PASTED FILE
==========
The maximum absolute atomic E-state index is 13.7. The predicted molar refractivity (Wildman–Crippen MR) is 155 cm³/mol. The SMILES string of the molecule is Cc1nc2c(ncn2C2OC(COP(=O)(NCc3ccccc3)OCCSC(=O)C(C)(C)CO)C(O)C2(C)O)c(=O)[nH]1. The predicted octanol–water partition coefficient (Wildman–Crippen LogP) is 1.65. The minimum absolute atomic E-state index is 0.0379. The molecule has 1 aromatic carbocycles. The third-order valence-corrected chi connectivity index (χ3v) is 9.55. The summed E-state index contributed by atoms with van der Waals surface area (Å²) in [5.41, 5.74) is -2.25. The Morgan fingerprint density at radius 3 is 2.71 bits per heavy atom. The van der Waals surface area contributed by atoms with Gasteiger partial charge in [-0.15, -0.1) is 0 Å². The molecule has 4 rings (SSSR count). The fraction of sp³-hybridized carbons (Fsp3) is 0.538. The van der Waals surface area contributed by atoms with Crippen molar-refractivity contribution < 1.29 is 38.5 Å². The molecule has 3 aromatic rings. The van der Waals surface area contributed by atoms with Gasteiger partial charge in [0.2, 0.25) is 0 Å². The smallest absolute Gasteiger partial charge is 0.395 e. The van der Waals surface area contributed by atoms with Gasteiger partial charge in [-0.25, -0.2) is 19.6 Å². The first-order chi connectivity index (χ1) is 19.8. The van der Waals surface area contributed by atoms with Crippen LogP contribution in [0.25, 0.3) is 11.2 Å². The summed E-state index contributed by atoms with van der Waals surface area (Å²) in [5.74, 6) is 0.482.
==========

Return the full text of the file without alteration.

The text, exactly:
The maximum absolute atomic E-state index is 13.7. The predicted molar refractivity (Wildman–Crippen MR) is 155 cm³/mol. The SMILES string of the molecule is Cc1nc2c(ncn2C2OC(COP(=O)(NCc3ccccc3)OCCSC(=O)C(C)(C)CO)C(O)C2(C)O)c(=O)[nH]1. The predicted octanol–water partition coefficient (Wildman–Crippen LogP) is 1.65. The minimum absolute atomic E-state index is 0.0379. The molecule has 1 aromatic carbocycles. The third-order valence-corrected chi connectivity index (χ3v) is 9.55. The summed E-state index contributed by atoms with van der Waals surface area (Å²) in [5.41, 5.74) is -2.25. The Morgan fingerprint density at radius 3 is 2.71 bits per heavy atom. The van der Waals surface area contributed by atoms with Gasteiger partial charge in [-0.15, -0.1) is 0 Å². The molecule has 4 rings (SSSR count). The fraction of sp³-hybridized carbons (Fsp3) is 0.538. The van der Waals surface area contributed by atoms with Crippen molar-refractivity contribution < 1.29 is 38.5 Å². The molecule has 3 aromatic rings. The van der Waals surface area contributed by atoms with Gasteiger partial charge in [0.2, 0.25) is 0 Å². The smallest absolute Gasteiger partial charge is 0.395 e. The van der Waals surface area contributed by atoms with Gasteiger partial charge in [-0.25, -0.2) is 19.6 Å². The first-order chi connectivity index (χ1) is 19.8. The van der Waals surface area contributed by atoms with Crippen LogP contribution in [0.25, 0.3) is 11.2 Å². The summed E-state index contributed by atoms with van der Waals surface area (Å²) in [5.74, 6) is 0.482.